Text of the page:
How to Manage Memory in PHP | 3
How to Manage Memory in PHP
Careful memory allocation and freeing is vital to the long term performance of a multirequest process like PHP, but it's only half the picture. In order for a server that handles thousands of hits per second to function efficiently, each request needs to use as little memory as possible and perform the bare minimum amount of unnecessary data copying. Consider the following PHP code snippet:
After the first call, a single variable has been created, and a 12 byte block of memory has
been assigned to it holding the string ÂHello World' along with a trailing NULL. Now
look at the next two lines:
$b is set to the same value as
$a, and then
$a is unset (freed).
If PHP treated every variable assignment as a reason to copy variable contents, an
extra 12 bytes would need to be copied for the duplicated string and additional
processor load would be consumed during the data copy. This action starts to look
ridiculous when the third line has come along and the original variable is unset making
the duplication of data completely unnecessary. Now take that one further and imagine
what could happen when the contents of a 10MB file are loaded into two variables. That
could take up 20MB where 10 would have been sufficient. Would the engine waste so
much time and memory on such a useless endeavor?
You know PHP is smarter than that.
Remember that variable names and their values are actually two different concepts
within the engine. The value itself is a nameless
zval* holding, in this case, a string
value. It was assigned to the variable
$a using zend
_hash_add(). What if two variable
names could point to the same value?
At this point you could actually inspect either
$b and see that they both contain
"Hello World". Unfortunately, you then come to the third line:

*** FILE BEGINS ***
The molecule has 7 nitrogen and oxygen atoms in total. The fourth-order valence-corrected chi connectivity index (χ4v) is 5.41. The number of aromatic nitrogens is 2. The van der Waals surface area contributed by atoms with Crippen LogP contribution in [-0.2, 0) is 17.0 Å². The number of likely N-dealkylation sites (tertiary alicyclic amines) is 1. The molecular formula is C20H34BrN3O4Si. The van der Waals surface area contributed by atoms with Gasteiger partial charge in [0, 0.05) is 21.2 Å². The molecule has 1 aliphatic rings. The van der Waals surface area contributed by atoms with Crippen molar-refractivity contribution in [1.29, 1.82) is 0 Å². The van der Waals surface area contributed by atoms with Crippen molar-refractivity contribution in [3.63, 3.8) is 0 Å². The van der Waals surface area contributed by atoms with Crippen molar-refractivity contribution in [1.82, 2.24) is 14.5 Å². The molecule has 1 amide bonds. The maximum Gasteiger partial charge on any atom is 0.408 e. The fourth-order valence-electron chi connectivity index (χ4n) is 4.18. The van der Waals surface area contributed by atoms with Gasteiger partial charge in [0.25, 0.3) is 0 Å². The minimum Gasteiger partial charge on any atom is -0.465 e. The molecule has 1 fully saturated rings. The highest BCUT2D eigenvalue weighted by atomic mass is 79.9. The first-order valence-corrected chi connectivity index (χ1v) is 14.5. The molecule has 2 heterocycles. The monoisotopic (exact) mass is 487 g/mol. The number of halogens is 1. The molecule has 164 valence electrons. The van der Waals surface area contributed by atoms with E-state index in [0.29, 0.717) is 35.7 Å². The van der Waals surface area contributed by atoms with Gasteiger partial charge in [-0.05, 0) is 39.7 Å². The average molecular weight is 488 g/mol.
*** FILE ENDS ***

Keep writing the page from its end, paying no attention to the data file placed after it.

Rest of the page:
In this situation,
unset() doesn't know that the data pointed to by the
$a variable is also
in use by another one so it just frees the memory blindly. Any subsequent accesses to $b
will be looking at already freed memory space and cause the engine to crash. Hint:You
don't want to crash the engine.
This is solved by the third of a zval's four members:
refcount. When a variable is first
created and set, its
refcount is initialized to 1 because it's assumed to only be in use by
the variable it is being created for. When your code snippet gets around to assigning
$b, it needs to increase that
refcount to 2 because the value is now "referenced"
by two variables:
unset() deletes the
$a copy of the variable, it can see from the
parameter that someone else is interested in that data and it should actually just
decrement the refcount and otherwise leave it alone.
Copy on Write
Saving memory through refcounting is a great idea, but what happens when you only want to change one of those variables? Consider this code snippet:
Looking at the logic flow you would of course expect
$a to still equal 1, and
$b to now
be 6. At this point you also know that Zend is doing its best to save memory by having
$b refer to the same
zval after the second line, so what happens when the third
line is reached and
$b must be changed?
The answer is that Zend looks at
refcount, sees that it's greater than one and
separates it. Separation in the Zend engine is the process of destroying a reference pair
and is the opposite of the process you just saw:
Now that the engine has a
zval* that it knows is only owned by the
$b variable, it can
convert it to a long and increment it by 5 according to the script's request.
Created: March 27, 2003
Revised: June 19, 2006